The economics of tobacco control

02 June 2002

Smoke gets in your eyes: UCT Economics lecturer Corné van Walbeek is compiling research on efficient tobacco control measures.

WITH World Tobacco Day around the corner (May 31), Corné van Walbeek, a UCT economics lecturer, says that while it is important to highlight the medical aspects of smoking tobacco, the economic impact is equally important.

Van Walbeek is compiling research on efficient tobacco control measures and their impact for developing countries.

"My research does not concentrate on the medical aspects as I regard the medical aspects as given.

"One of the aims of the research is to demonstrate to a typical developing country how they can implement a tobacco control policy and what the likely consequences of such a tobacco policy would be.

"These responses include an increase in the tax on cigarettes, a ban on tobacco advertising and sponsorships, and possibly a ban on smoking inside buildings."

Van Walbeek's research largely concentrates on the effects of tax increases on cigarettes. He says that increases in the cigarette tax increases government revenue and reduces cigarette consumption.

In order to maintain their profitablity, cigarette manufacturers have increased the retail price by more than the tax increase.

"This reduces cigarette consumption further, but makes economic sense for the cigarette manufacturing industry."

According to Van Walbeek, since 1991 the real price of cigarettes in South Africa, that is the price adjusted for inflation, has increased at about a 100%.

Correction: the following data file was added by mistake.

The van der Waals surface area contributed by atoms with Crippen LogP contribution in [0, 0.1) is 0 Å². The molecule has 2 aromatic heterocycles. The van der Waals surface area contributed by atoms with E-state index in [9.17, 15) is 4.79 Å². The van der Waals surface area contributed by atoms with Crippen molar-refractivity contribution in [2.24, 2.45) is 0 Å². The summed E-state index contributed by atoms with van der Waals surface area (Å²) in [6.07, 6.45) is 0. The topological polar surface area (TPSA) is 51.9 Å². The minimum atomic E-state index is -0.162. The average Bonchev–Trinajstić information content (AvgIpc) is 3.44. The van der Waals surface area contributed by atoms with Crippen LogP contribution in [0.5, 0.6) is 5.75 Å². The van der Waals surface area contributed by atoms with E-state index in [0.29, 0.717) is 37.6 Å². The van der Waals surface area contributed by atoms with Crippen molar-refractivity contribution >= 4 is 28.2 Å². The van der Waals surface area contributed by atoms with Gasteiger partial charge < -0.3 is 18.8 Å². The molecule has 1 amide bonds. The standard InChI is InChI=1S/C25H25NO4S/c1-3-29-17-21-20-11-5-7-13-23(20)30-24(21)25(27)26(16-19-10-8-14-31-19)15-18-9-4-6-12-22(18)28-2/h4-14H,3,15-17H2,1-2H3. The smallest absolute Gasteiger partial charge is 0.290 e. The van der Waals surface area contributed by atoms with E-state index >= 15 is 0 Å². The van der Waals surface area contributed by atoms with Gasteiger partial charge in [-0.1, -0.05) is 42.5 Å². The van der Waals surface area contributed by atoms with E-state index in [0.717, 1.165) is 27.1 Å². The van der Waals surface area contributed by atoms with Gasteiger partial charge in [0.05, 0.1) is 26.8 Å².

In 1991, a pack of cigarettes cost R1.65, and now it's between R10 and R12. This price increase has lead to a decrease in the number of smokers.

"The smoking prevalence among South African adults has decreased from 32% in the early 1990s to the current level of about 27%."

Van Walbeek's research is the second phase of a project that was started in 1996 and is funded by the World Bank, the Research for International Research Control that is attached to the International Development Centre in Canada.

"The first phase of the project had massive implications in terms of the legislation that was being debated between 1996 and 1998.

"Many of the economic results that that phase of the project produced were very useful to the Ministries of Health and Finance.

"The tobacco industry has in the past tried to influence the government's policies around tobacco arguing that an increase in taxes would result in less Government revenue and a major increase in cigarette smuggling.

"We have disproved these theories quite confidently."

On the debate about smoking in public areas, he explains that current legislation has marked a dramatic shift in property rights for non-smokers who in the past were forced to tolerate smoking.

"Although some people say that the current legislation has no teeth and that it is too difficult to enforce, the important issue is that property rights to breathable air has passed from smokers to non-smokers. Non-smokers can now enforce their rights because they now have a law to back them up.

"You are unlikely to find people smoking in any UCT building."

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